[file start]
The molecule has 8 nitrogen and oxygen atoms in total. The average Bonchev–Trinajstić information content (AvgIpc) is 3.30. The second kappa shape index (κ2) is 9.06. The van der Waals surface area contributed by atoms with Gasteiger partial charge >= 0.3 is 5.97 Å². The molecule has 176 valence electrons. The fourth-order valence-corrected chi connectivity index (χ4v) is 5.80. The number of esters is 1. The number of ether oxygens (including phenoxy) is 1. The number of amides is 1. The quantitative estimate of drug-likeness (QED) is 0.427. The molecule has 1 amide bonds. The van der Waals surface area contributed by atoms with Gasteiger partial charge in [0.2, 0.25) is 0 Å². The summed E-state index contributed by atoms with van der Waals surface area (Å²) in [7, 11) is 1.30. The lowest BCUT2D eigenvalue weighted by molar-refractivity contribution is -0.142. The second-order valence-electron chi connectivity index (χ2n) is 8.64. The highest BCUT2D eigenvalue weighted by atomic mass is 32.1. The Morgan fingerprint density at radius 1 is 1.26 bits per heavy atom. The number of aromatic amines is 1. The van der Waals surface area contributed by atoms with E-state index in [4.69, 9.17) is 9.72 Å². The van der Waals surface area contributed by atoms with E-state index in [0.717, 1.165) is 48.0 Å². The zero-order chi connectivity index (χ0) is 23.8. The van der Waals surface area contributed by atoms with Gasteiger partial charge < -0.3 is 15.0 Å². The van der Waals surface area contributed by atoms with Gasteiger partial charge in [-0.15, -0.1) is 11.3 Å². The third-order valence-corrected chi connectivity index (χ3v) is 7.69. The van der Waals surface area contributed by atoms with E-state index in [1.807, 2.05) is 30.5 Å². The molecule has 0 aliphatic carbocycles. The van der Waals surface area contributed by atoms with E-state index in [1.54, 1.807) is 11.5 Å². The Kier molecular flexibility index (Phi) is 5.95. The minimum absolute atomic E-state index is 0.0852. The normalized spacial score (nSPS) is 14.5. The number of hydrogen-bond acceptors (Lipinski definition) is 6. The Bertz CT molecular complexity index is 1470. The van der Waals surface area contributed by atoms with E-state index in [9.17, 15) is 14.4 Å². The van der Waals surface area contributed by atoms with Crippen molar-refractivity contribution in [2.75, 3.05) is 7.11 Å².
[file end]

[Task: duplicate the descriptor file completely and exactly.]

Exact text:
The molecule has 8 nitrogen and oxygen atoms in total. The average Bonchev–Trinajstić information content (AvgIpc) is 3.30. The second kappa shape index (κ2) is 9.06. The van der Waals surface area contributed by atoms with Gasteiger partial charge >= 0.3 is 5.97 Å². The molecule has 176 valence electrons. The fourth-order valence-corrected chi connectivity index (χ4v) is 5.80. The number of esters is 1. The number of ether oxygens (including phenoxy) is 1. The number of amides is 1. The quantitative estimate of drug-likeness (QED) is 0.427. The molecule has 1 amide bonds. The van der Waals surface area contributed by atoms with Gasteiger partial charge in [0.2, 0.25) is 0 Å². The summed E-state index contributed by atoms with van der Waals surface area (Å²) in [7, 11) is 1.30. The lowest BCUT2D eigenvalue weighted by molar-refractivity contribution is -0.142. The second-order valence-electron chi connectivity index (χ2n) is 8.64. The highest BCUT2D eigenvalue weighted by atomic mass is 32.1. The Morgan fingerprint density at radius 1 is 1.26 bits per heavy atom. The number of aromatic amines is 1. The van der Waals surface area contributed by atoms with E-state index in [4.69, 9.17) is 9.72 Å². The van der Waals surface area contributed by atoms with E-state index in [0.717, 1.165) is 48.0 Å². The zero-order chi connectivity index (χ0) is 23.8. The van der Waals surface area contributed by atoms with Gasteiger partial charge < -0.3 is 15.0 Å². The van der Waals surface area contributed by atoms with Gasteiger partial charge in [-0.15, -0.1) is 11.3 Å². The third-order valence-corrected chi connectivity index (χ3v) is 7.69. The van der Waals surface area contributed by atoms with E-state index in [1.807, 2.05) is 30.5 Å². The molecule has 0 aliphatic carbocycles. The van der Waals surface area contributed by atoms with E-state index in [1.54, 1.807) is 11.5 Å². The Kier molecular flexibility index (Phi) is 5.95. The minimum absolute atomic E-state index is 0.0852. The normalized spacial score (nSPS) is 14.5. The number of hydrogen-bond acceptors (Lipinski definition) is 6. The Bertz CT molecular complexity index is 1470. The van der Waals surface area contributed by atoms with E-state index in [9.17, 15) is 14.4 Å². The van der Waals surface area contributed by atoms with Crippen molar-refractivity contribution in [2.75, 3.05) is 7.11 Å².